Romania’s center-right government, which consists of a three-party coalition, shows signs that it will not last much longer.
Ministers of the centrist USR-PLUS party have resigned from the center-right coalition government in Bucharest to force the resignation of Prime Minister Florin Cîțu, nominated by the largest party in the coalition, the National Liberal Party (PNL), said Deputy Prime Minister Dan Barna of USR-PLUS.
The USR-PLUS, which merged from the Save Romania Alliance (USR) and the Freedom Unity and Solidarity Party (PLUS), had a deputy prime minister and six ministers last December, with the participation of the PNL and the Democratic Alliance of Hungarians in Romania (RMDSZ). USR-PLUS blames Florin Cîțu, claiming he is uncooperative, for destroying the coalition, and has expressed its willingness to continue coalition rule but without Cîțu.
According to Dan Barna, the resignation of the USR-PLUS ministers was the contingency plan in case they could not persuade PNL to recall and nominate another prime minister who might be able to compromise with the coalition partners and stick to the joint government program.
The USR-PLUS was determined to resign after the major parties – the PNL and the opposition Social Democratic Party (PSD), which has the largest faction – were hampered by a consistent boycott of the House Committee meeting by the USR-PLUS and the Nationalist Association of Romanians ( AUR) on Friday.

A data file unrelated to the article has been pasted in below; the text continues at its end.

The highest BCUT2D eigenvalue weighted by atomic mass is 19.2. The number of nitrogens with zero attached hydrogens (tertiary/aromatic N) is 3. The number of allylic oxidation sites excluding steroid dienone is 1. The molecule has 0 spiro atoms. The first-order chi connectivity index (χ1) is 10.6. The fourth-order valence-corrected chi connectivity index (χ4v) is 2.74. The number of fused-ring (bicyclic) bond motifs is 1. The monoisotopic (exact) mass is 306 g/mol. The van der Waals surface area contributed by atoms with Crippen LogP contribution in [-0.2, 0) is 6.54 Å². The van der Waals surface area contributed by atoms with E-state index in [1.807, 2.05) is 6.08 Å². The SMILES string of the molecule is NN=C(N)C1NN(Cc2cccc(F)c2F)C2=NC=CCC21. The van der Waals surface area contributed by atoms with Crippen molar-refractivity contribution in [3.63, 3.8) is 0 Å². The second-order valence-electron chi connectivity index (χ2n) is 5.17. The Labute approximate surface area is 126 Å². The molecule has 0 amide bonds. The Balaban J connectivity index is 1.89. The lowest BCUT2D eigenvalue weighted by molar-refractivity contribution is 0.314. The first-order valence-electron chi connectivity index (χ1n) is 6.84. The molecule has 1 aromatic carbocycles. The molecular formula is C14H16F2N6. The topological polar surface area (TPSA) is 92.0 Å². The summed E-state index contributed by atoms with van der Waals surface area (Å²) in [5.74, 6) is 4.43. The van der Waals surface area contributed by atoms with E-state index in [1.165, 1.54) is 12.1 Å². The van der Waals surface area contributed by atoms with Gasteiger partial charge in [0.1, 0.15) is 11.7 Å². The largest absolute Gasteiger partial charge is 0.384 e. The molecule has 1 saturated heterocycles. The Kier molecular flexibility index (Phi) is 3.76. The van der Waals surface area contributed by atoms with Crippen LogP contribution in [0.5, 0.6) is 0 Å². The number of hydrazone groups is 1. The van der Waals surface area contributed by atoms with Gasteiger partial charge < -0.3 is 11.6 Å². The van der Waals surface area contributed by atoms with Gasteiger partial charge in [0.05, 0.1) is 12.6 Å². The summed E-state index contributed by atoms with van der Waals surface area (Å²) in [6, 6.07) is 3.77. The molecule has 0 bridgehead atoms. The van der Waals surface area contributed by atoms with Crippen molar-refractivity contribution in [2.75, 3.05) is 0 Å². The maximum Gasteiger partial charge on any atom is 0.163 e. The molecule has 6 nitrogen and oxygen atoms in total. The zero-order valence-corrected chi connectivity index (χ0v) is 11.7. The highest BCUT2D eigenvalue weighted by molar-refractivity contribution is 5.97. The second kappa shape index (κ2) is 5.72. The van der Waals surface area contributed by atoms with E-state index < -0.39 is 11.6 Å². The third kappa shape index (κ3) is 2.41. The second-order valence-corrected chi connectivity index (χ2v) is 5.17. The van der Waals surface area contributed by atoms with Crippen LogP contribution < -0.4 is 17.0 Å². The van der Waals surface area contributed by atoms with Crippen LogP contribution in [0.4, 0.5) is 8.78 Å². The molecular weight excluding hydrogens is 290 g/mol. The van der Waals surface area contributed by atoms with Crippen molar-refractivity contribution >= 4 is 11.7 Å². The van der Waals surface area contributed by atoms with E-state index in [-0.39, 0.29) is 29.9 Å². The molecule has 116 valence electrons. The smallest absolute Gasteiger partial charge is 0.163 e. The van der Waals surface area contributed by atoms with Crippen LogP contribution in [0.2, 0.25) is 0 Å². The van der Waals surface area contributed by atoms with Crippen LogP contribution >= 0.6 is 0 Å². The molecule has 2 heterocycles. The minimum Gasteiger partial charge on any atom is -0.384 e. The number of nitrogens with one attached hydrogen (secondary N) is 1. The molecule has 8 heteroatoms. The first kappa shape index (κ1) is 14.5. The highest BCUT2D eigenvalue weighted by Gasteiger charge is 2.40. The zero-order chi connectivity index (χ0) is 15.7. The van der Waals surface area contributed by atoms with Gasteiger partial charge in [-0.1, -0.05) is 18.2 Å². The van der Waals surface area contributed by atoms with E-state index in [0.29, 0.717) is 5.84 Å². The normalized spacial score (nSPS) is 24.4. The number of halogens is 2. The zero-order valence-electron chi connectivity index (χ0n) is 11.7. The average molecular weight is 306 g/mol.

Barna said there is no tactic on the part of USR-PLUS, as its ministers had already submitted their resignation. The leaders of the coalition parties will now hold separate talks with President Klaus Iohannis. In principle, USR-PLUS can use the resignation of its ministers instead of a motion of no confidence in order to oust Cîțu.
The outgoing ministers can be replaced by caretaker ministers from the remaining members of the government for up to 45 days, after which the prime minister must nominate full ministers, and if the political composition of the government changes (a government without USR-PLUS, for example), that would require the approval of parliament in which the remaining two coalition parties do not have a majority.
Title image: Prime Minister Florin Cîțu (L) and President Klaus Iohannis meet to discuss the Romanian government crisis. (source: Mediafax)